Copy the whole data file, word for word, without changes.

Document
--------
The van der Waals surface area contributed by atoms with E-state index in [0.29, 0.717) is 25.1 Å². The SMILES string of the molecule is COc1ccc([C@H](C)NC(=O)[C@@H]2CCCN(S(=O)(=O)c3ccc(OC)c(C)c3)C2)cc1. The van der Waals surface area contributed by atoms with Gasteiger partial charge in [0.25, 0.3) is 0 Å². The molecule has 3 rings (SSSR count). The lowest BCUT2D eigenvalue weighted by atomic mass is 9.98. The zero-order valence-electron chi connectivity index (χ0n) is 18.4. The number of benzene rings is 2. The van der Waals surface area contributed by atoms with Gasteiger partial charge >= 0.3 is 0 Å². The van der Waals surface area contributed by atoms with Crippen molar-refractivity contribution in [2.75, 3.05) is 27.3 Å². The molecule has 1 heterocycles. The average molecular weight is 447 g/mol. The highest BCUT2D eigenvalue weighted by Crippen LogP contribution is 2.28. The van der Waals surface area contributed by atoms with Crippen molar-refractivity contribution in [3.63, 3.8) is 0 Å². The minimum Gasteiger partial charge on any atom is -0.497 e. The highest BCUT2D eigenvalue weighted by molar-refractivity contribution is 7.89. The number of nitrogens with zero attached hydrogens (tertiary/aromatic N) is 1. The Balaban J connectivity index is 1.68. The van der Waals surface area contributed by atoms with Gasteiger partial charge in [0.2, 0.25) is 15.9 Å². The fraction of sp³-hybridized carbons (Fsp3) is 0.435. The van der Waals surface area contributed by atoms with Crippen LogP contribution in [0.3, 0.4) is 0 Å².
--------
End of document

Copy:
The van der Waals surface area contributed by atoms with E-state index in [0.29, 0.717) is 25.1 Å². The SMILES string of the molecule is COc1ccc([C@H](C)NC(=O)[C@@H]2CCCN(S(=O)(=O)c3ccc(OC)c(C)c3)C2)cc1. The van der Waals surface area contributed by atoms with Gasteiger partial charge in [0.25, 0.3) is 0 Å². The molecule has 3 rings (SSSR count). The lowest BCUT2D eigenvalue weighted by atomic mass is 9.98. The zero-order valence-electron chi connectivity index (χ0n) is 18.4. The number of benzene rings is 2. The van der Waals surface area contributed by atoms with Gasteiger partial charge >= 0.3 is 0 Å². The van der Waals surface area contributed by atoms with Crippen molar-refractivity contribution in [2.75, 3.05) is 27.3 Å². The molecule has 1 heterocycles. The average molecular weight is 447 g/mol. The highest BCUT2D eigenvalue weighted by Crippen LogP contribution is 2.28. The van der Waals surface area contributed by atoms with Crippen molar-refractivity contribution in [3.63, 3.8) is 0 Å². The minimum Gasteiger partial charge on any atom is -0.497 e. The highest BCUT2D eigenvalue weighted by molar-refractivity contribution is 7.89. The number of nitrogens with zero attached hydrogens (tertiary/aromatic N) is 1. The Balaban J connectivity index is 1.68. The van der Waals surface area contributed by atoms with Gasteiger partial charge in [0.2, 0.25) is 15.9 Å². The fraction of sp³-hybridized carbons (Fsp3) is 0.435. The van der Waals surface area contributed by atoms with Crippen LogP contribution in [0.3, 0.4) is 0 Å².